Who would have predicted, even as recently as a year ago, that by the last year of George W. Bush's presidency, conservatives would be caught up in an identity crisis? The success of Sen. John McCain, and the continuing resistance he faces as he closes in on the Republican presidential nomination, reflect this crisis. For months - years, actually - McCain has been denounced for bucking Republican orthodoxy.
Who would have predicted, even as recently as a year ago, that by the last year of George W. Bush's presidency, conservatives would be caught up in an identity crisis?
The success of Sen. John McCain, and the continuing resistance he faces as he closes in on the Republican presidential nomination, reflect this crisis. For months - years, actually - McCain has been denounced for bucking Republican orthodoxy.
The condemnations of talk-radio and cable TV commentators have been especially strong. McCain's not conservative enough, say some. He's not conservative at all, say others. Boston radio personality Jay Severin actually denounces him as a dreaded "liberal" - just like Hillary Clinton and Barack Obama.
But consider how organizations that have been defining conservatism for decades rate McCain. The National Taxpayers Union gives him an "A." Citizens Against Government Waste calls him a "taxpayer's hero." McCain scores 82 percent from the Americans for Tax Reform. The American Conservative Union gives him a 65 percent which, while not the top of the class, puts him way ahead of Obama and Clinton, who weigh in at 8 percent.
These rankings are based on traditional definitions of conservatism, tests McCain seems to meet. He's always been against abortion. He supports conservative judicial nominees. He's for a strong defense, for smaller government, for cutting wasteful federal spending.
Are those things no longer conservative? Should the organizations that measure conservative records throw out their measuring sticks?
Yes, McCain has angered people who call themselves conservatives. But a closer look at their specific grievances shows their differences with McCain to be more political than ideological:
U McCain fought for campaign finance reform. But while there are debatable concerns about the free speech rights of issues advocacy organizations, the fiercest resentment over McCain-Feingold came from lobbyists and GOP insiders who saw it as a threat to the "soft money" fundraising advantage the Republicans had over the Democrats.
U As a former POW tortured by the North Vietnamese, McCain had personal reasons to prohibit its use by U.S. troops, but most of the uniformed military agreed with him. It is McCain's opposition to the Bush administration that bothered his critics, not some previously unrecognized conservative principle that embraces torture.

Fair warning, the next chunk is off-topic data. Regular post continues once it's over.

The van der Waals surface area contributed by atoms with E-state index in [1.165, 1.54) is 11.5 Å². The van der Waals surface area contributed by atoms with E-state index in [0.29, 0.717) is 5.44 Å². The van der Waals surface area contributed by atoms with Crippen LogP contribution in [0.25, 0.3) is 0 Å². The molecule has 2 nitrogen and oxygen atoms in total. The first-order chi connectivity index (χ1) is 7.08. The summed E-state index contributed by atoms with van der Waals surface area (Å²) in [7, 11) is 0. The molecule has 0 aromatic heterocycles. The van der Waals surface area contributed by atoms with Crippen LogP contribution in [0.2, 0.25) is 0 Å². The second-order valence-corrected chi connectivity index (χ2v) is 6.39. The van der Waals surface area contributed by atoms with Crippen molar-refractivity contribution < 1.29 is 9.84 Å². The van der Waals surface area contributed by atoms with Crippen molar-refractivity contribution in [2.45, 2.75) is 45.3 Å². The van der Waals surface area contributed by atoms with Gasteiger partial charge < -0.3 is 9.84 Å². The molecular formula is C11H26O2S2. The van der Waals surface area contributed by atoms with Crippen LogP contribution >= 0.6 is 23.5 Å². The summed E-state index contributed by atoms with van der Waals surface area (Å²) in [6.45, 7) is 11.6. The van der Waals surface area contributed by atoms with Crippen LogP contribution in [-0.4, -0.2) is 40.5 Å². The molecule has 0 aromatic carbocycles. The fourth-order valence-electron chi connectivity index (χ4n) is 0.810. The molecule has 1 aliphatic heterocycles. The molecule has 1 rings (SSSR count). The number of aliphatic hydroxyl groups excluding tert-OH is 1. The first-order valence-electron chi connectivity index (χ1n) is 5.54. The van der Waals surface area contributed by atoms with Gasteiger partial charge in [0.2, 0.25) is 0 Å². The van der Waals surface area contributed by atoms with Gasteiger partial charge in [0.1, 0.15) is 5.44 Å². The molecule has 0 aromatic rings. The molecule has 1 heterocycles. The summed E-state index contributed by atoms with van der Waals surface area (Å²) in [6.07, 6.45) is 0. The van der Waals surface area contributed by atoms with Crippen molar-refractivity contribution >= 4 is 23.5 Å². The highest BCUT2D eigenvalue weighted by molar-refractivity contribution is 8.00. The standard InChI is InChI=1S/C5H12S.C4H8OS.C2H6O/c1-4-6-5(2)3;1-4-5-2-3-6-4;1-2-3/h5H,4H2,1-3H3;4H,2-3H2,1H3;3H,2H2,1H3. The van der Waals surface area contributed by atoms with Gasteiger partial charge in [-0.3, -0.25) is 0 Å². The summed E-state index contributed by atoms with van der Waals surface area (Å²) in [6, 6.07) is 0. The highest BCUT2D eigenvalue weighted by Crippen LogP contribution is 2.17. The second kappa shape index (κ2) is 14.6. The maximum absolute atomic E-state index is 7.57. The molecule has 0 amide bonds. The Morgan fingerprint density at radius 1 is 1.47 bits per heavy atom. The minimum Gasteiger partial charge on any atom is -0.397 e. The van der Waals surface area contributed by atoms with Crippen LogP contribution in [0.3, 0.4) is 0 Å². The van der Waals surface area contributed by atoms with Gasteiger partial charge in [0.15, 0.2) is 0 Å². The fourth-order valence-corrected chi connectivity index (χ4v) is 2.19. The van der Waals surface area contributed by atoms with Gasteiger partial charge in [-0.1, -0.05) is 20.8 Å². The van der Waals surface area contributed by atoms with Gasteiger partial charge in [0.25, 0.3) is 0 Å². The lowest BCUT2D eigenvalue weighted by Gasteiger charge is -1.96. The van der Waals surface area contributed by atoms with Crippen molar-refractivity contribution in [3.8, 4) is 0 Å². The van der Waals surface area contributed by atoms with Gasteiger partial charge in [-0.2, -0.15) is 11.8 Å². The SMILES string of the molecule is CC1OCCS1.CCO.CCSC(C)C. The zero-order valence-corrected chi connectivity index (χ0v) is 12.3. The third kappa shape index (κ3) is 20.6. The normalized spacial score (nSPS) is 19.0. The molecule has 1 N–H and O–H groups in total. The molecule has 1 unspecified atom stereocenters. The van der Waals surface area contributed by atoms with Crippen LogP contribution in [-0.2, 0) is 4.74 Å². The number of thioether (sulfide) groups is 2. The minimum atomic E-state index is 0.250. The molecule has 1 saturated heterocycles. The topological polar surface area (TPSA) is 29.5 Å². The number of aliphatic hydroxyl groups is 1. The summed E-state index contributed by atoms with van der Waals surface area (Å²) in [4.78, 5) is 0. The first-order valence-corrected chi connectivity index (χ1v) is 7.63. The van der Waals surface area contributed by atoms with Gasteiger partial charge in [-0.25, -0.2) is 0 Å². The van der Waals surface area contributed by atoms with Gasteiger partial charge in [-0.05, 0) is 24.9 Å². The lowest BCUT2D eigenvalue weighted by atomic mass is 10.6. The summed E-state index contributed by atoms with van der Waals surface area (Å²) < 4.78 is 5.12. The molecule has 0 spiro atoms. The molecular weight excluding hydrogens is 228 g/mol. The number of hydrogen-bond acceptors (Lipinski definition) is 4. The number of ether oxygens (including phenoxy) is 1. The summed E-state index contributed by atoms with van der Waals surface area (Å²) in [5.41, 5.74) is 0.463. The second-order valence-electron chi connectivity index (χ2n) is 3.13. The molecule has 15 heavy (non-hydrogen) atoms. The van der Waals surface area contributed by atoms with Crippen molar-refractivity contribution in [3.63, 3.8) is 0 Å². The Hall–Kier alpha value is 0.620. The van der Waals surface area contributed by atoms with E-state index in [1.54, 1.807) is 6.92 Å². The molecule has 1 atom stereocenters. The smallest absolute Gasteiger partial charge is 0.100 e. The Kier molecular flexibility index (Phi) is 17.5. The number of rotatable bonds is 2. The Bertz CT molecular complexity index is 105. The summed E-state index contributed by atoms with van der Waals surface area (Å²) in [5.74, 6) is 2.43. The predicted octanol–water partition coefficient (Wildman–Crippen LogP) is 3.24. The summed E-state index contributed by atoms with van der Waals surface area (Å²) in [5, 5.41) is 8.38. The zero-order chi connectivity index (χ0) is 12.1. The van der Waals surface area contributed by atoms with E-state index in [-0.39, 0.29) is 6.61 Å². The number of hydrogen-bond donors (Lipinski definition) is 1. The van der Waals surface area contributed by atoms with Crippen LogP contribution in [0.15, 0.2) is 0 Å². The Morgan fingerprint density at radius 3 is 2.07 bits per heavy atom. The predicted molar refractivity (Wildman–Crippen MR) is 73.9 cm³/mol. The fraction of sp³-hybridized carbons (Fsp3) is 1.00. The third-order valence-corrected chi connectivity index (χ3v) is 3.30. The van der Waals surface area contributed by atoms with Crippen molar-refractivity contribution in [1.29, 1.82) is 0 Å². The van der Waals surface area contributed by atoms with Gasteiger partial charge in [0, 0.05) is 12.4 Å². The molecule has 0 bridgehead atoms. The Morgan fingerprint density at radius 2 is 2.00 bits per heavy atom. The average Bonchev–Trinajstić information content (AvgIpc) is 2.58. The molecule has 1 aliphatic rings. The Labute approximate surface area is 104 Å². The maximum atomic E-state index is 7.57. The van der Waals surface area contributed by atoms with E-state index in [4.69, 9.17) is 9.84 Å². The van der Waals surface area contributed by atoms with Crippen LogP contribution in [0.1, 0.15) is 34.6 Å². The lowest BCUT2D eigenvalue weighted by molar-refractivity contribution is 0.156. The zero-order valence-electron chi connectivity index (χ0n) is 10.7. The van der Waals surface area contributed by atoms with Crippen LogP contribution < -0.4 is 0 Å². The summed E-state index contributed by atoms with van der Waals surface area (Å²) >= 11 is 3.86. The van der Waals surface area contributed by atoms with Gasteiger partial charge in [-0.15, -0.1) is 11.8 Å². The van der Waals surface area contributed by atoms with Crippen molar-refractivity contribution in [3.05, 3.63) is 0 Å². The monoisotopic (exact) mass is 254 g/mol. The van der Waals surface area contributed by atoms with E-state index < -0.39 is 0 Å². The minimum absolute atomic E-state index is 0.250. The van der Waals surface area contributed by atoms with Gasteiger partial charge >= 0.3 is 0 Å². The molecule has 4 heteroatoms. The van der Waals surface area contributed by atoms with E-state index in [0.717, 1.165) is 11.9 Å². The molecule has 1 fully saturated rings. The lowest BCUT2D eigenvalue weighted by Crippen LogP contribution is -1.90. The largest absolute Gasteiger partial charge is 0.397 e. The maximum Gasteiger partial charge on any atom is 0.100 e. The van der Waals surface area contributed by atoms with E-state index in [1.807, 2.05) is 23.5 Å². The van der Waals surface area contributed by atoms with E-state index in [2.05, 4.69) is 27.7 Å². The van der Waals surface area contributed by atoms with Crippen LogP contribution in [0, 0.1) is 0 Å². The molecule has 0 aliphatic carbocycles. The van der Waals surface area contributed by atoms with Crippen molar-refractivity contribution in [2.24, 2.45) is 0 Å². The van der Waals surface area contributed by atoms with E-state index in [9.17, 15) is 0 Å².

U McCain has been tough on spending, earmarks, tax loopholes and corporate giveaways, which would seem to be conservative. But those positions were resented by lobbyists and Republican leaders, such as Tom DeLay, allied with them.
U McCain favored comprehensive immigration reform, along the lines traditionally supported by business-minded conservatives. His plan was supported by the U.S. Chamber of Commerce and a conservative president, George W. Bush. But the "conservative" position shifted to a seal-the-borders-only approach.
It is Bush, more than McCain, who is responsible for the conservatives' identity crisis. He sought the White House as a "compassionate conservative," which muddied the waters from the start. He proposed big-government programs in education and health care. He boosted federal spending, expanded executive powers and engaged in nation-building overseas, all of which broke from various conservative orthodoxies. But Bush has defined himself as a conservative and demanded conservatives support him on policies they'd likely oppose if they were coming from a Democrat.
If he can unite the party and win the White House, McCain will have earned the right to define conservatism on his terms. But that might not solve the larger problem facing the conservative movement.
As David Frum, a former Bush speechwriter, argues in a new book that Bush's least conservative programs have been the most popular. The issues that fueled the modern conservative movement - the cold war, crime, welfare, taxes, government regulation - don't pack the punch they used to.
The real crisis for the conservatives may not be that they don't like the presumptive Republican nominee. It's that the conservative movement, which has helped drive American politics since 1964, is running out of gas.